- a copy of the front and back of a check for $36,000 issued by BB&T in Hampton on January 31, 2020, and made to the order of “Palmetto State Bank.”
- a copy of the front and back of a Palmetto State Bank “checking withdrawal” slip dated January 31, 2020, seeking a withdrawal of $74,253.76 with the handwritten name “John H. Martin” printed and signed on the front.
- a copy of the first page of a quarterly statement from Allianz Vision, a “deferred variable annuity,” showing the particulars of an “IRA – Traditional (408(b))” owned by John H. Martin. The single page that was provided to FITSNews only shows the contract values of Martin’s account as of March 31, 2020.
- a copy of the first page of a “Transaction Confirmation Statement” from Allianz Vision, showing the contract activity for an “IRA – Tradition (408(b))” owned by “Deborah S. Martin.” On this page is a circled amount for $79,705.39, which is listed as a withdrawal that was made on January 21, 2020.
- a copy of the front and back of a Palmetto State Bank “check deposit” slip dated January 31, 2020, with the name “Alex Murdaugh” handwritten on the front and showing a deposit of $110,253.76, which is $22.61 more than the purchase price of the funeral home and properties.
It is not clear whether Martin provided more information to the receivership team, but shortly after we received Martin’s email, the co-receivers withdrew their motion to compel against him and the funeral home.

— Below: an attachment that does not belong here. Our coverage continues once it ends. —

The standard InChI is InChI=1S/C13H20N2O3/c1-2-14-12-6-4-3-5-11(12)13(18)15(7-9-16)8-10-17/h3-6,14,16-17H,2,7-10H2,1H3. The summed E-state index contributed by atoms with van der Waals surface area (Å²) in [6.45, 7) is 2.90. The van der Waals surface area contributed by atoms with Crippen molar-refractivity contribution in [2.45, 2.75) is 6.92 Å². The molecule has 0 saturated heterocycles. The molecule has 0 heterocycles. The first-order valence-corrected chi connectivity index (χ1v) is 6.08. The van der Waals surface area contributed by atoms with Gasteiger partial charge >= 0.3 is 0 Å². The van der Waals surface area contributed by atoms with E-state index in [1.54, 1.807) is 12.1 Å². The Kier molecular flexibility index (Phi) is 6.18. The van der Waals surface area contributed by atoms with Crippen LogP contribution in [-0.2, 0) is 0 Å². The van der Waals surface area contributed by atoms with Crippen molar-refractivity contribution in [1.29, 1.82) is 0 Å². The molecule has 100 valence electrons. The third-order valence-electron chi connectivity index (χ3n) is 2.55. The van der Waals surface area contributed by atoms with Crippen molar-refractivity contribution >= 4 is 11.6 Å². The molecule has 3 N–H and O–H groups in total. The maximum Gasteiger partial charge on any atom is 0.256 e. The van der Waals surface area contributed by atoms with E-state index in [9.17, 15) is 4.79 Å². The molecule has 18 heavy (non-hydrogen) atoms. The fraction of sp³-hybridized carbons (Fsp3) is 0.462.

Another Connection to Murdaugh
After we published our first story about the funeral home purchase last week, another odd twist to the Murdaugh saga immediately became apparent.
Martin is the father of Deon Martin, who is one of more than a dozen clients from whom Murdaugh is accused of stealing more than $9 million.
In Deon Martin’s case, that alleged theft totals almost $600,000, from multiple transactions in 2015 and 2016.
In other words, Murdaugh “stood for” more than $110,000 so that a family from whom he had allegedly stolen more than a half a million dollars years earlier could expand their small business.
Then, the family says, they — the alleged victims — paid back that money to him — the alleged thief.
Though the details of Deon Martin’s case first became public in November — and were published by multiple outlets at that time and again when a superseding indictment was handed down in January of this year — John Martin accused FITSNews last week of publishing details of his son’s “settlement” and putting his son in harm’s way.
To be clear, FITSNews has not published and does not know the total amount of the settlement received by Deon Martin from his 2013 personal injury case. We instead published the amounts Alex Murdaugh stands accused of stealing, along with the circumstances of those alleged thefts, all according to indictments handed down by the state grand jury.
Now … the Legs
The 2020 purchase of a funeral home in Georgia is not the first time Martin’s Funeral Home has expanded its business.
In August 2009, Martin took over Cave Funeral Services in Allendale — just one month after Cave, a family-owned funeral home that had been in business for almost 50 years, had been shut down by the state for an act that remains shocking to this day.
James Hines was a 60-year-old preacher from Allendale — and a one-time funk musician — who died of skin cancer in 2004.
Cave Funeral Services handled the arrangements.
At the funeral, Hines’ body was displayed in a standard casket. His body was only visible from the chest up.